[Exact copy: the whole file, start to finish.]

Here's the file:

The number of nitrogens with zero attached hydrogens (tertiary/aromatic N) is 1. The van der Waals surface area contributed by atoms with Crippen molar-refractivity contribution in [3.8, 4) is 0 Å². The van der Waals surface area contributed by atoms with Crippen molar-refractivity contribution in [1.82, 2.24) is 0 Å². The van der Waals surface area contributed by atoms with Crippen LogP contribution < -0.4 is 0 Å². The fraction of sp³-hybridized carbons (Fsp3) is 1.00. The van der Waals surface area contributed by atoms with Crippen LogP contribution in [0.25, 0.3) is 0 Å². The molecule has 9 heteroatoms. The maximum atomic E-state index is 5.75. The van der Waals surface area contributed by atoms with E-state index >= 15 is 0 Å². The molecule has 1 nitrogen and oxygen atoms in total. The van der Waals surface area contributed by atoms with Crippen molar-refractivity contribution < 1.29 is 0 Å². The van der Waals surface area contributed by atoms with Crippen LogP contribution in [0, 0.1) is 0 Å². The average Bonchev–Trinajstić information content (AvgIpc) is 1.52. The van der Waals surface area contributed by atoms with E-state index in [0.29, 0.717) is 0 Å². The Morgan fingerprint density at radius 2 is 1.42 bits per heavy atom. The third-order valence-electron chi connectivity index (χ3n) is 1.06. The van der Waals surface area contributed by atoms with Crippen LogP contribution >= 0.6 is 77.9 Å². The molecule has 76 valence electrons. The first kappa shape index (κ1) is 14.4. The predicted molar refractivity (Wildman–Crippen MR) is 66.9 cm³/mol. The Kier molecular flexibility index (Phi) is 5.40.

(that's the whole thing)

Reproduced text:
The number of nitrogens with zero attached hydrogens (tertiary/aromatic N) is 1. The van der Waals surface area contributed by atoms with Crippen molar-refractivity contribution in [3.8, 4) is 0 Å². The van der Waals surface area contributed by atoms with Crippen molar-refractivity contribution in [1.82, 2.24) is 0 Å². The van der Waals surface area contributed by atoms with Crippen LogP contribution < -0.4 is 0 Å². The fraction of sp³-hybridized carbons (Fsp3) is 1.00. The van der Waals surface area contributed by atoms with Crippen LogP contribution in [0.25, 0.3) is 0 Å². The molecule has 9 heteroatoms. The maximum atomic E-state index is 5.75. The van der Waals surface area contributed by atoms with E-state index >= 15 is 0 Å². The molecule has 1 nitrogen and oxygen atoms in total. The van der Waals surface area contributed by atoms with Crippen molar-refractivity contribution < 1.29 is 0 Å². The van der Waals surface area contributed by atoms with Crippen LogP contribution in [0, 0.1) is 0 Å². The average Bonchev–Trinajstić information content (AvgIpc) is 1.52. The van der Waals surface area contributed by atoms with E-state index in [0.29, 0.717) is 0 Å². The Morgan fingerprint density at radius 2 is 1.42 bits per heavy atom. The third-order valence-electron chi connectivity index (χ3n) is 1.06. The van der Waals surface area contributed by atoms with Crippen LogP contribution >= 0.6 is 77.9 Å². The molecule has 76 valence electrons. The first kappa shape index (κ1) is 14.4. The predicted molar refractivity (Wildman–Crippen MR) is 66.9 cm³/mol. The Kier molecular flexibility index (Phi) is 5.40.